Time–course of cerebrospinal fluid histamine in the wake‐consolidated squirrel monkey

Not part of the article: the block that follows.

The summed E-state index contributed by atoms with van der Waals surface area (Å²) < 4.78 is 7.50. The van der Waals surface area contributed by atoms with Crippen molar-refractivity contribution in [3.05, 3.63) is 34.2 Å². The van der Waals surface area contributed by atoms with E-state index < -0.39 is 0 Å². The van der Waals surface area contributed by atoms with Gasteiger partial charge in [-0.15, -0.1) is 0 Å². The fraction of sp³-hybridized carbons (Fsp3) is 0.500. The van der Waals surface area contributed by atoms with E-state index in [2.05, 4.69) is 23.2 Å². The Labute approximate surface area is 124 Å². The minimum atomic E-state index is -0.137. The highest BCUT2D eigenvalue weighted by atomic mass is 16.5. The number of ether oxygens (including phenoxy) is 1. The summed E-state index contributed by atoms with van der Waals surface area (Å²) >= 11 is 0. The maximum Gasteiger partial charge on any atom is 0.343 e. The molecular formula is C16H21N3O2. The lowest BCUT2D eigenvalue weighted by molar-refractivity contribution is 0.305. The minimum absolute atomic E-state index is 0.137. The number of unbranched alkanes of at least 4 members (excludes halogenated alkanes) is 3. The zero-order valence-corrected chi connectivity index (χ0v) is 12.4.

Central nervous system (CNS) histamine is low in individuals with narcolepsy, a disease characterized by severe fragmentation of both sleep and wake. We have developed a primate model, the squirrel monkey, with which we can examine the role of the CNS in the wake‐consolidation process, as these primates are day‐active, have consolidated wake and sleep and have cerebrospinal fluid (CSF) that is readily accessible. Using this model and three distinct protocols, we report herein on the role of CNS histamine in the wake consolidation process. CSF histamine has a robust daily rhythm, with a mean of 24.9 ± 3.29 pg mL−1, amplitude of 31.7 ± 6.46 pg mL−1 and a peak at 17:49 ± 70.3 min (lights on 07:00–19:00 hours). These levels are not significantly affected by increases (up to 161 ± 40.4% of baseline) or decreases (up to 17.2 ± 2.50% of baseline) in locomotion. In direct contrast to the effects of sleep deprivation in non‐wake‐consolidating mammals, in whom CSF histamine increases, pharmacologically induced sleep (γ‐hydroxybutyrate) and wake (modafinil) have no direct effects on CSF histamine concentrations. These data indicate that the time–course of histamine in CSF in the wake‐consolidated squirrel monkey is robust against variation in activity and sleep and wake‐promoting pharmacological compounds, and may indicate that histamine physiology plays a role in wake‐consolidation such as is present in the squirrel monkey and humans.
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